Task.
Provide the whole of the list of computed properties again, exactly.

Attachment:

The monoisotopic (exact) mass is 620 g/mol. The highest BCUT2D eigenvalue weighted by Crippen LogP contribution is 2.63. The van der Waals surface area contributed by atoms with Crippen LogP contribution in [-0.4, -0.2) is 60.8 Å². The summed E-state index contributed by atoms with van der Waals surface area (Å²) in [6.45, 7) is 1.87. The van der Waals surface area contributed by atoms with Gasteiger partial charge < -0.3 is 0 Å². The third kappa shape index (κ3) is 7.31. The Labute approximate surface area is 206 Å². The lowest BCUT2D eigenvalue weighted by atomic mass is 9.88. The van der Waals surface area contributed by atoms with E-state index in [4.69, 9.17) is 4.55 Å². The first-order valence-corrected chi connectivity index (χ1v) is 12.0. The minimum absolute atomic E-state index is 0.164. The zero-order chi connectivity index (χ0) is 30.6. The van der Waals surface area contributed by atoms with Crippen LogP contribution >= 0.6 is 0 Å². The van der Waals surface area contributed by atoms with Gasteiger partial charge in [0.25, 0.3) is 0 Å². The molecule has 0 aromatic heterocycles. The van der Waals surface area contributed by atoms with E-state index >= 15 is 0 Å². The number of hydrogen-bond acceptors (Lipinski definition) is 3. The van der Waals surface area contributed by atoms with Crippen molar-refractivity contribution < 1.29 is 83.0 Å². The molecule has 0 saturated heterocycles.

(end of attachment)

The monoisotopic (exact) mass is 620 g/mol. The highest BCUT2D eigenvalue weighted by Crippen LogP contribution is 2.63. The van der Waals surface area contributed by atoms with Crippen LogP contribution in [-0.4, -0.2) is 60.8 Å². The summed E-state index contributed by atoms with van der Waals surface area (Å²) in [6.45, 7) is 1.87. The van der Waals surface area contributed by atoms with Gasteiger partial charge < -0.3 is 0 Å². The third kappa shape index (κ3) is 7.31. The Labute approximate surface area is 206 Å². The lowest BCUT2D eigenvalue weighted by atomic mass is 9.88. The van der Waals surface area contributed by atoms with E-state index in [4.69, 9.17) is 4.55 Å². The first-order valence-corrected chi connectivity index (χ1v) is 12.0. The minimum absolute atomic E-state index is 0.164. The zero-order chi connectivity index (χ0) is 30.6. The van der Waals surface area contributed by atoms with Crippen LogP contribution >= 0.6 is 0 Å². The van der Waals surface area contributed by atoms with Gasteiger partial charge in [0.25, 0.3) is 0 Å². The molecule has 0 aromatic heterocycles. The van der Waals surface area contributed by atoms with E-state index >= 15 is 0 Å². The number of hydrogen-bond acceptors (Lipinski definition) is 3. The van der Waals surface area contributed by atoms with Crippen molar-refractivity contribution < 1.29 is 83.0 Å². The molecule has 0 saturated heterocycles.